Thursday, July 6, 2017

The Hinged Question

We've been offline, without a computer and focused differently. In a couple days we gather at the vardo's front porch for an `Aha. An `Aha in Hawaiian means a gathering or meeting and it also means the cordage used to measure and position the corner posts for building a new home. In English, the same letters A-h-a would sound like someone exclaiming "Aha," as in "I get it!" A play on words and the synergy of Hawaiian and English hinge as we put this gathering together.

Like a question mark with many 'dots' to it hinged together literally, and visually, Pete and I worked to create this large playful prop; a vital character in our journey to get us from here (Whidbey Island in the Salish Sea, Washington) to an island (we're not sure which one yet) in Na Kai Ewalu (the eight seas of Hawaii). With a pencil I drew the rune and four circles onto a well-seasoned and aged piece of plywood. Pete cut the shapes out.
The hinge, Pete told me goes way back. "To a piece of leather, hide, connecting two things together." In one of his many cardboard boxes filled with things a man that tinkers and cobbles must have there is always a box of hinges. For as long as I have known him, there have been hinges saved or recycled from one project, gate, cabinet or box.
The idea, and image of a hinged question mark came during those days and nights without a computer when instead I have taken to filling a sketchbook with pencil drawings to navigate uncharted waters. I had just finished reading the mythic post end of the world story Tatterdemalion, a collaboration between my long time heroine-artist/drawing wizard and sister of the wheelie home Rima Staines, and wildcrafter writer Sylvia Linsteadt. One of the drawings done by Staines is that of a hinged fish, a salmon. From that inspiration I saw in my own life the many ways hinge plays a major role. The questions rose: how is my life hinged? what parts of me hinge because in some way I am broken? does it make me more or less ... 

This image and character was done with my non-dominate hand (the left one) and is growing into a story that will become something more. She has a story gestating. One of the dots on the many dots on that hinged question mark? Perhaps. While we concentrated on the hard work of making art of our real life, Art slipped in and me with it...  

She dangles here from the corner drain pipe of our outdoor kitchen, The Hinged Question, part of our present and very much included in the gathering of people and clues, questions and possibilities that we invest in with hopeful enthusiasm. We are the old people who are young at heart. I heard one of the young people described us that way today. He, that young person, said "That's why I like you two!" Nice to be thought of as young at heart by a young in age man. It is that youthful heart that will feed our curiosity as our bodies grow with age, and perhaps attract the strong bodied ones who can do for us what we need help with.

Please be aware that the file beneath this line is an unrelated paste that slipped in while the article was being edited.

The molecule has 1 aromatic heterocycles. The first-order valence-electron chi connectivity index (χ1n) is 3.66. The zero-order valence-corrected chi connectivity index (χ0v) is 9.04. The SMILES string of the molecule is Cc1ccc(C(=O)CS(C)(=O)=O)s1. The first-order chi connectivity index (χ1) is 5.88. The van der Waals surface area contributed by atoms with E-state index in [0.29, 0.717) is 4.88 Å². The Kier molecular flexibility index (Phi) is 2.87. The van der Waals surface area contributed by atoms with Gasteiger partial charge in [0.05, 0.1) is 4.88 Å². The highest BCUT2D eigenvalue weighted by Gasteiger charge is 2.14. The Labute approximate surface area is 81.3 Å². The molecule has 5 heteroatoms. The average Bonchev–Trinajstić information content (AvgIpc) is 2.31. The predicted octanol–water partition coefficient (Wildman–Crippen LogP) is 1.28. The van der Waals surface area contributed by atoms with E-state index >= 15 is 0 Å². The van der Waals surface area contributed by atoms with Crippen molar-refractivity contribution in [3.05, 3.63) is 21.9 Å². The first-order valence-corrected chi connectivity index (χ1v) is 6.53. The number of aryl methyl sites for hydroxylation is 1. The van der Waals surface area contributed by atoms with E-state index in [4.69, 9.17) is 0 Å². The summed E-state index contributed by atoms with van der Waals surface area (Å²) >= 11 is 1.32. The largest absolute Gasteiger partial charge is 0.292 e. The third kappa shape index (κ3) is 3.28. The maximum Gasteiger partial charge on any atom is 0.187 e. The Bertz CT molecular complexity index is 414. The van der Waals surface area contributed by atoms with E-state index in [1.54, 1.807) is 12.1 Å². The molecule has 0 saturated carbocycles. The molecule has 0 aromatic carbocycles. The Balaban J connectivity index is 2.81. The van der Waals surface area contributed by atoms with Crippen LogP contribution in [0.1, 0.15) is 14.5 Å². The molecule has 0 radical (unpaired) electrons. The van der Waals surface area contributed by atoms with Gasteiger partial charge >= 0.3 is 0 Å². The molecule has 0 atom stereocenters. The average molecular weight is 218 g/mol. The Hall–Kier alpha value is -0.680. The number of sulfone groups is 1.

I hope he shows, that young strong man. Pete invited him to gather with us on Saturday. It will be the company of a mixed bag of hinges that we will feed chicken dinners and home made corn bread inviting a collective imagination and connections.

"Young at Heart" by Bing Crosby 1954... very old school crooned in the voice my father loved.


  1. Wonderful!!!! and great fotos!!!!! hinges must be played is a cautionary tale about that, sadly true!!!!! My brother, a Pete-type guy who always had the tools and bits of hardware needed (just add wood) for everything, made some lovely chip-carved mortise-and-tenon cabinets.....They were truly lovely, of re-used old-growth fir. He wanted special hinges, so he bought beeswax (bis blocks) and carved out a set of large strap hinges. Then life intervened, the project stored in the basement for a year, and, like the salt that can harden in its cloth if the dream is left too long, the wax was ruined by curious rats........The two chests live on forever in his daughter's house. Neither has hinges, but they do have sties inside and within....

    1. Ohhhhh, Lizzie. I just found your comment. I've been busy getting dizzy as my Ma loved to say when life just got OUT OF HAND. I love this commentary, can see your brother, see his handwork, and yes ... the pictures of Pete's hands at work work hinge things.

      This is a wonderful cautionary tale, and I have folded it into an update on our progress with Safe Passage. My dear dear Liz. Mahalo nui loa. This cybercanoe reaches us in places near and far xoxo Mokihana and Pete